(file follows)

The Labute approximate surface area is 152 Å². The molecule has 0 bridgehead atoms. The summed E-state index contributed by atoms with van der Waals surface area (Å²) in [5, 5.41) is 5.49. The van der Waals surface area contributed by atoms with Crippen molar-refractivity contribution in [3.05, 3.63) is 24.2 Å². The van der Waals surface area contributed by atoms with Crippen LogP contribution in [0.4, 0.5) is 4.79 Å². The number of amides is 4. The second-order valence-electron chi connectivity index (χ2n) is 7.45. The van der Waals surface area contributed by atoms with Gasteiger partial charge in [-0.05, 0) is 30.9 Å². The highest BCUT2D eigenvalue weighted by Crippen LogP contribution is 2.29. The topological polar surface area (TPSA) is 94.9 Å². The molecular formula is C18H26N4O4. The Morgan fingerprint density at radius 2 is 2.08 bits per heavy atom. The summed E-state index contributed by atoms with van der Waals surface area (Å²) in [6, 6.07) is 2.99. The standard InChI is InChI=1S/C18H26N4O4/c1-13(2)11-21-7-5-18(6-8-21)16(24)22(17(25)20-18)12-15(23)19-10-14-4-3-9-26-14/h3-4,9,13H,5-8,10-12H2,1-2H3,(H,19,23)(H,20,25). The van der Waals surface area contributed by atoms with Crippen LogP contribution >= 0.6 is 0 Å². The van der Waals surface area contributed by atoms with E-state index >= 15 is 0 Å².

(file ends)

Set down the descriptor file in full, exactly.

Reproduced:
The Labute approximate surface area is 152 Å². The molecule has 0 bridgehead atoms. The summed E-state index contributed by atoms with van der Waals surface area (Å²) in [5, 5.41) is 5.49. The van der Waals surface area contributed by atoms with Crippen molar-refractivity contribution in [3.05, 3.63) is 24.2 Å². The van der Waals surface area contributed by atoms with Crippen LogP contribution in [0.4, 0.5) is 4.79 Å². The number of amides is 4. The second-order valence-electron chi connectivity index (χ2n) is 7.45. The van der Waals surface area contributed by atoms with Gasteiger partial charge in [-0.05, 0) is 30.9 Å². The highest BCUT2D eigenvalue weighted by Crippen LogP contribution is 2.29. The topological polar surface area (TPSA) is 94.9 Å². The molecular formula is C18H26N4O4. The Morgan fingerprint density at radius 2 is 2.08 bits per heavy atom. The summed E-state index contributed by atoms with van der Waals surface area (Å²) in [6, 6.07) is 2.99. The standard InChI is InChI=1S/C18H26N4O4/c1-13(2)11-21-7-5-18(6-8-21)16(24)22(17(25)20-18)12-15(23)19-10-14-4-3-9-26-14/h3-4,9,13H,5-8,10-12H2,1-2H3,(H,19,23)(H,20,25). The van der Waals surface area contributed by atoms with Crippen LogP contribution >= 0.6 is 0 Å². The van der Waals surface area contributed by atoms with E-state index >= 15 is 0 Å².